Karel Schwarzenberg is deputy prime minister and foreign minister of the Czech Republic. He was president of the International Helsinki Federation for Human Rights from 1984 to 1991 and was chief of staff to Václav Havel from 1990 to 1992.

Václav Havel’s understanding of the trials of a democratic transition provided a lesson for the Czech Republic — and highlights a fundamental truth for Burma’s path forward.

Writing on this page seven years ago, the former Czech president expressed his ardent desire for reform in Burma that would make it possible for him to meet Aung San Suu Kyi, the Nobel Peace Prize laureate who was under house arrest. “I wish for her that those changes will happen as soon as possible, and that my silly idea — to hand her a rose — becomes a simple and easy thing to do,” he wrote. His health did not allow him to travel to Burma after she was released, but they did speak by phone in December 2010. Aung San Suu Kyi warmly thanked Havel for his long-standing activism on behalf of democracy and human rights in Burma. After Havel died last December, his friends collected roses from his coffin and gave them to artists who had volunteered to produce a work preserving the flowers, making it possible to fulfill Havel’s wish posthumously.

In recent months, substantial changes have been made in Burma. During my trip to Naypyidaw this month, President Thein Sein and other leaders explained the government’s plans. I was surprised by how open and frank they were and how interested they were in the Czech transition process. The Burmese government has concluded cease-fire agreements with most of the country’s ethnic nationalities and has taken steps to end the 60-year war with the Karen people. The fighting with the Kachin, however, continues, and violence has erupted in Rakhine state. There are many violations of the cease-fires, and there are still hundreds of prisoners of conscience in Burmese prisons.

It’s important to realize that while the president and his cabinet are willing to start a peace process, it is difficult to change a decades-old military mind-set.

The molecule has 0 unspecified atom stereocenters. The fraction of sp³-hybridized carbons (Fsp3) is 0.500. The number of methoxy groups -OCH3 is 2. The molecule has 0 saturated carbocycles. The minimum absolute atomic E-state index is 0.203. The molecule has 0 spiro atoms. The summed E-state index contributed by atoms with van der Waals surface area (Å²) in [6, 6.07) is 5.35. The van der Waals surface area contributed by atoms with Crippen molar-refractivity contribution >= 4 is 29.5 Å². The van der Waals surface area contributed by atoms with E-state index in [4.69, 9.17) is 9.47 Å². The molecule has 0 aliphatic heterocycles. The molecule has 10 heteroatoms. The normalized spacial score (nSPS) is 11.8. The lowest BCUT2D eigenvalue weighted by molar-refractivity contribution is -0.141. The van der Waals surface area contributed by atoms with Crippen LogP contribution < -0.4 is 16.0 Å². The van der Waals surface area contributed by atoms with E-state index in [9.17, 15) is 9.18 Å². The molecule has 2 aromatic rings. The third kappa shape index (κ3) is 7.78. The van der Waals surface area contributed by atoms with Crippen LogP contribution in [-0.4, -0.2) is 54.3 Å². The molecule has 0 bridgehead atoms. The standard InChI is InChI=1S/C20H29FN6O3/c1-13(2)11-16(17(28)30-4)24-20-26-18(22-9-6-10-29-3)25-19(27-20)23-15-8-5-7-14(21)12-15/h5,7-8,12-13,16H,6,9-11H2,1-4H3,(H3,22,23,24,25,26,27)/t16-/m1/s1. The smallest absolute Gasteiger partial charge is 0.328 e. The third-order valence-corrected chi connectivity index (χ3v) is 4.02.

I remember when I returned to my homeland after 40 years of exile and traveled throughout the Czech country. I was appalled by the dilapidated buildings and devastated towns. Even the forests had been destroyed by acid rain. Havel, then our president, asked for a report from my trip. Upon listening to my findings, he told me: “You have been away for a long time. The buildings will be restored when their owners get them back. The forests will rejuvenate again when we get the cleaning filters for the power plants installed. The towns will rebound soon. But it will take a very long time to repair the damage to the souls of our people.”

Similarly, it will take time before the idea of freedom, the rule of law and democracy trickle down to the last commander in the most remote district of Burma. In this process, we can offer material help, but it is perhaps more important that we share the experience from our own peaceful transition to democracy, the rule of law and the market economy.

While in Burma, I met with the leaders of ethnic minorities and civil society representatives. I also met with the National League for Democracy party and its leader, Aung San Suu Kyi. I was able to fulfill Havel’s wish by presenting the glass-encased rose. I wanted to honor the relationship between the two great champions of democracy, but doing so was also a symbol of the Czech Republic’s commitment to accompanying Burma on its path to democracy and peace.

During our meeting, Aung San Suu Kyi encouraged our delegation to continue the programs our country has arranged in Burma — translations of selected books by Havel and a handbook on the politics of transition, as well as training programs for media and community leaders.

“It is fascinating for us to read about the experiences of others who have struggled against authoritarian regimes,” she wrote in her essay “Czechs and us” in 1998. “I think perhaps some of them will be dissidents for life, their intellectual combativeness ever ready to question the ways of authority, whosoever that may be.”

Our experience makes us keenly aware of the treacherous path that Burmese democrats have to negotiate. The task requires weighing risks and opportunities, patience and compromise. There will be courageous decisions that they — and only they — can responsibly make. The outside world should be careful in mentoring Burma’s leadership. The international community must resist pressing for radical steps, which could set the whole process back years, or decades, nor be willing to accept cosmetic changes.

Burma needs genuine national reconciliation. It also urgently needs investment oriented not toward plundering the country’s natural riches but that creates possibilities for its young generation and respects the rights of farmers and ethnic minorities. No democracy can survive without offering opportunities and jobs that enable an acceptable standard of living. Together with the Burmese people, we can express our unequivocal belief that, in Aung San Suu Kyi’s words, “To talk about change is not enough. Change must happen.”